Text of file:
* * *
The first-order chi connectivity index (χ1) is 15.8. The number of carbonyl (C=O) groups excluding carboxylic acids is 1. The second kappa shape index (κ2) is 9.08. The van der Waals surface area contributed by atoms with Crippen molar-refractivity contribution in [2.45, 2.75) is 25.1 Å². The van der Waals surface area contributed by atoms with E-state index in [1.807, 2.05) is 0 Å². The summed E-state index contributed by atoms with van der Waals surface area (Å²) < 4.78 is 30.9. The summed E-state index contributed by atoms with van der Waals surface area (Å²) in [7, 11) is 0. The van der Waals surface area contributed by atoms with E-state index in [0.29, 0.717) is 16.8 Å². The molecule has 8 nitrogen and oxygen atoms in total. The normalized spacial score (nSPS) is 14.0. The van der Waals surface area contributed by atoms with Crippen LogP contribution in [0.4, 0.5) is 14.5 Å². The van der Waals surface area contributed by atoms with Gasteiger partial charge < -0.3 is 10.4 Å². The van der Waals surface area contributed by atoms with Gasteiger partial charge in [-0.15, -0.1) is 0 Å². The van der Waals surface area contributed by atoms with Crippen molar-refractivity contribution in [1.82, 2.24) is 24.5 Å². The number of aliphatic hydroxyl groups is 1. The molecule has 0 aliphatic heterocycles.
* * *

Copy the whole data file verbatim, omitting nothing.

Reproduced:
The first-order chi connectivity index (χ1) is 15.8. The number of carbonyl (C=O) groups excluding carboxylic acids is 1. The second kappa shape index (κ2) is 9.08. The van der Waals surface area contributed by atoms with Crippen molar-refractivity contribution in [2.45, 2.75) is 25.1 Å². The van der Waals surface area contributed by atoms with E-state index in [1.807, 2.05) is 0 Å². The summed E-state index contributed by atoms with van der Waals surface area (Å²) < 4.78 is 30.9. The summed E-state index contributed by atoms with van der Waals surface area (Å²) in [7, 11) is 0. The van der Waals surface area contributed by atoms with E-state index in [0.29, 0.717) is 16.8 Å². The molecule has 8 nitrogen and oxygen atoms in total. The normalized spacial score (nSPS) is 14.0. The van der Waals surface area contributed by atoms with Crippen LogP contribution in [0.4, 0.5) is 14.5 Å². The van der Waals surface area contributed by atoms with Gasteiger partial charge < -0.3 is 10.4 Å². The van der Waals surface area contributed by atoms with Gasteiger partial charge in [-0.15, -0.1) is 0 Å². The van der Waals surface area contributed by atoms with Crippen molar-refractivity contribution in [1.82, 2.24) is 24.5 Å². The number of aliphatic hydroxyl groups is 1. The molecule has 0 aliphatic heterocycles.